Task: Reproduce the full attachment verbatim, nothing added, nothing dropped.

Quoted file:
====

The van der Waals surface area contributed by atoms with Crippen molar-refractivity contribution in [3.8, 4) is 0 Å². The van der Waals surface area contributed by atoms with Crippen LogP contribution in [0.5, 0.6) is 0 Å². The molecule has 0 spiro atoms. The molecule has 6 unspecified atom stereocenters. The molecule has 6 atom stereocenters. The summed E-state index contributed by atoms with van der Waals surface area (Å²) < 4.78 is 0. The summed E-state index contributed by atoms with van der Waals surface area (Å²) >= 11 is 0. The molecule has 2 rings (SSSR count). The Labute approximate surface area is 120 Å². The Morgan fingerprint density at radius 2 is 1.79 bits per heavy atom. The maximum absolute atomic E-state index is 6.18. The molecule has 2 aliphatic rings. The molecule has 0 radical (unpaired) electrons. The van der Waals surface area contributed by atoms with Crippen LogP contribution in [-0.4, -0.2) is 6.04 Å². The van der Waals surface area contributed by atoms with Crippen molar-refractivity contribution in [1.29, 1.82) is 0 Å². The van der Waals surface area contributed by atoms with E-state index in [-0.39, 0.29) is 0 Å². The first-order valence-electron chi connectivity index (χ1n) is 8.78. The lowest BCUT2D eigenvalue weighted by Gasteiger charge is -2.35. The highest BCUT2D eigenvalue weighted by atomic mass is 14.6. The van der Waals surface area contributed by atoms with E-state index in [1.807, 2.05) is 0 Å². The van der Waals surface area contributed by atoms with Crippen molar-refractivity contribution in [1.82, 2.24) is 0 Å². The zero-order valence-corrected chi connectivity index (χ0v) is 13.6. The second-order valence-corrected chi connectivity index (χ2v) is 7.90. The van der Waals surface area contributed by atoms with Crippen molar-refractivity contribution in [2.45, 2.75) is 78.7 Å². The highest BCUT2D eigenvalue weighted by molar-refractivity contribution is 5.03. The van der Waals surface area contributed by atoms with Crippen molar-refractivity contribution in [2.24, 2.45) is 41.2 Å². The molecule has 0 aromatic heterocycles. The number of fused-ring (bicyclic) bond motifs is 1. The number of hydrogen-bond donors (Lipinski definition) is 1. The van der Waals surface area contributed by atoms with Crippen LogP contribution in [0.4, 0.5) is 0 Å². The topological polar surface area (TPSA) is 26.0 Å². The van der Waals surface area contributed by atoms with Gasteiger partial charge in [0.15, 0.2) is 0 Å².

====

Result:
The van der Waals surface area contributed by atoms with Crippen molar-refractivity contribution in [3.8, 4) is 0 Å². The van der Waals surface area contributed by atoms with Crippen LogP contribution in [0.5, 0.6) is 0 Å². The molecule has 0 spiro atoms. The molecule has 6 unspecified atom stereocenters. The molecule has 6 atom stereocenters. The summed E-state index contributed by atoms with van der Waals surface area (Å²) < 4.78 is 0. The summed E-state index contributed by atoms with van der Waals surface area (Å²) >= 11 is 0. The molecule has 2 rings (SSSR count). The Labute approximate surface area is 120 Å². The Morgan fingerprint density at radius 2 is 1.79 bits per heavy atom. The maximum absolute atomic E-state index is 6.18. The molecule has 2 aliphatic rings. The molecule has 0 radical (unpaired) electrons. The van der Waals surface area contributed by atoms with Crippen LogP contribution in [-0.4, -0.2) is 6.04 Å². The van der Waals surface area contributed by atoms with Crippen molar-refractivity contribution in [1.29, 1.82) is 0 Å². The van der Waals surface area contributed by atoms with E-state index in [-0.39, 0.29) is 0 Å². The first-order valence-electron chi connectivity index (χ1n) is 8.78. The lowest BCUT2D eigenvalue weighted by Gasteiger charge is -2.35. The highest BCUT2D eigenvalue weighted by atomic mass is 14.6. The van der Waals surface area contributed by atoms with E-state index in [1.807, 2.05) is 0 Å². The van der Waals surface area contributed by atoms with Crippen molar-refractivity contribution in [1.82, 2.24) is 0 Å². The zero-order valence-corrected chi connectivity index (χ0v) is 13.6. The second-order valence-corrected chi connectivity index (χ2v) is 7.90. The van der Waals surface area contributed by atoms with Crippen molar-refractivity contribution in [2.45, 2.75) is 78.7 Å². The highest BCUT2D eigenvalue weighted by molar-refractivity contribution is 5.03. The van der Waals surface area contributed by atoms with Crippen molar-refractivity contribution in [2.24, 2.45) is 41.2 Å². The molecule has 0 aromatic heterocycles. The number of fused-ring (bicyclic) bond motifs is 1. The number of hydrogen-bond donors (Lipinski definition) is 1. The van der Waals surface area contributed by atoms with Crippen LogP contribution in [0.4, 0.5) is 0 Å². The topological polar surface area (TPSA) is 26.0 Å². The van der Waals surface area contributed by atoms with Gasteiger partial charge in [0.15, 0.2) is 0 Å².